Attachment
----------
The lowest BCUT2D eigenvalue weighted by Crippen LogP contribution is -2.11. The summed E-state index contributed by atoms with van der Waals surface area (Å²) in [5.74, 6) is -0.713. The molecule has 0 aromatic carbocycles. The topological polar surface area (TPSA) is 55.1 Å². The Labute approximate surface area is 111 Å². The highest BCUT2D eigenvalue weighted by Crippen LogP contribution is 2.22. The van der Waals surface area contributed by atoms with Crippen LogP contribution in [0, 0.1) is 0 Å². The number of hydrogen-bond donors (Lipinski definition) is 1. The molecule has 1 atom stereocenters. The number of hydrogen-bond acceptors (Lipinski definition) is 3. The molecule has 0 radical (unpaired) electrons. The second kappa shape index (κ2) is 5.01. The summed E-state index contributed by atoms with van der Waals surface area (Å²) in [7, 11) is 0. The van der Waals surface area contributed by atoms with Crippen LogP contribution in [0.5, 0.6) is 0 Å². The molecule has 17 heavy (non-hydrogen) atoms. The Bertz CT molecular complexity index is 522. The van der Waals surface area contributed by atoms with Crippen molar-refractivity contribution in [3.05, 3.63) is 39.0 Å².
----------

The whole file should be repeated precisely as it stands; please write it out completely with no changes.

The lowest BCUT2D eigenvalue weighted by Crippen LogP contribution is -2.11. The summed E-state index contributed by atoms with van der Waals surface area (Å²) in [5.74, 6) is -0.713. The molecule has 0 aromatic carbocycles. The topological polar surface area (TPSA) is 55.1 Å². The Labute approximate surface area is 111 Å². The highest BCUT2D eigenvalue weighted by Crippen LogP contribution is 2.22. The van der Waals surface area contributed by atoms with Crippen LogP contribution in [0, 0.1) is 0 Å². The number of hydrogen-bond donors (Lipinski definition) is 1. The molecule has 1 atom stereocenters. The number of hydrogen-bond acceptors (Lipinski definition) is 3. The molecule has 0 radical (unpaired) electrons. The second kappa shape index (κ2) is 5.01. The summed E-state index contributed by atoms with van der Waals surface area (Å²) in [7, 11) is 0. The van der Waals surface area contributed by atoms with Crippen LogP contribution in [0.5, 0.6) is 0 Å². The molecule has 17 heavy (non-hydrogen) atoms. The Bertz CT molecular complexity index is 522. The van der Waals surface area contributed by atoms with Crippen molar-refractivity contribution in [3.05, 3.63) is 39.0 Å².